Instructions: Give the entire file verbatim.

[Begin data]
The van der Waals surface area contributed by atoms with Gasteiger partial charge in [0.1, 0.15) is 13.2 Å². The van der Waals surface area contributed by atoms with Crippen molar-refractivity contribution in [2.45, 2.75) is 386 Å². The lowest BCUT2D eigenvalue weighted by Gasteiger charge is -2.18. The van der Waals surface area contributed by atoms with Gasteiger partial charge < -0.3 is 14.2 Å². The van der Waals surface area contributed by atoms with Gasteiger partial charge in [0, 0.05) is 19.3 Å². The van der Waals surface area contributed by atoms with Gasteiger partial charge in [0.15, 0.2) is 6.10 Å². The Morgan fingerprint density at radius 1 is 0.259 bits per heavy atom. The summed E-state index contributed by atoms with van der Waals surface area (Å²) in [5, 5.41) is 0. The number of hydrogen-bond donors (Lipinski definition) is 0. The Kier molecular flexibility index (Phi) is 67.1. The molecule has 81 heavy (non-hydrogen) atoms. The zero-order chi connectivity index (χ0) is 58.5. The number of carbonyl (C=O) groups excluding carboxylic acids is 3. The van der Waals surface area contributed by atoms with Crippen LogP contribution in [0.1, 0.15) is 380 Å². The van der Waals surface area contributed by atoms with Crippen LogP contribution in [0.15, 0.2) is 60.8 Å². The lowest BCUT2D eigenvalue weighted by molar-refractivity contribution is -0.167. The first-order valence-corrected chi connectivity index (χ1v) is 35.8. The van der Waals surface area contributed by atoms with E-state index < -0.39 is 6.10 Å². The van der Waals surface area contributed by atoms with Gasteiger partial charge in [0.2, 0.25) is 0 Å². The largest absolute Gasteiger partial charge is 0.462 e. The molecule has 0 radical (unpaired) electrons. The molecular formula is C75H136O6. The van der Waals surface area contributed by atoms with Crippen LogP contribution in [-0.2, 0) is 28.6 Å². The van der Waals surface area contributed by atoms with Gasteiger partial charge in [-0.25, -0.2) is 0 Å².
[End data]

The van der Waals surface area contributed by atoms with Gasteiger partial charge in [0.1, 0.15) is 13.2 Å². The van der Waals surface area contributed by atoms with Crippen molar-refractivity contribution in [2.45, 2.75) is 386 Å². The lowest BCUT2D eigenvalue weighted by Gasteiger charge is -2.18. The van der Waals surface area contributed by atoms with Gasteiger partial charge < -0.3 is 14.2 Å². The van der Waals surface area contributed by atoms with Gasteiger partial charge in [0, 0.05) is 19.3 Å². The van der Waals surface area contributed by atoms with Gasteiger partial charge in [0.15, 0.2) is 6.10 Å². The Morgan fingerprint density at radius 1 is 0.259 bits per heavy atom. The summed E-state index contributed by atoms with van der Waals surface area (Å²) in [5, 5.41) is 0. The number of hydrogen-bond donors (Lipinski definition) is 0. The Kier molecular flexibility index (Phi) is 67.1. The molecule has 81 heavy (non-hydrogen) atoms. The zero-order chi connectivity index (χ0) is 58.5. The number of carbonyl (C=O) groups excluding carboxylic acids is 3. The van der Waals surface area contributed by atoms with Crippen LogP contribution in [0.1, 0.15) is 380 Å². The van der Waals surface area contributed by atoms with Crippen LogP contribution in [0.15, 0.2) is 60.8 Å². The lowest BCUT2D eigenvalue weighted by molar-refractivity contribution is -0.167. The first-order valence-corrected chi connectivity index (χ1v) is 35.8. The van der Waals surface area contributed by atoms with E-state index < -0.39 is 6.10 Å². The van der Waals surface area contributed by atoms with Gasteiger partial charge in [0.2, 0.25) is 0 Å². The largest absolute Gasteiger partial charge is 0.462 e. The molecule has 0 radical (unpaired) electrons. The molecular formula is C75H136O6. The van der Waals surface area contributed by atoms with Crippen LogP contribution in [-0.2, 0) is 28.6 Å². The van der Waals surface area contributed by atoms with Gasteiger partial charge in [-0.25, -0.2) is 0 Å².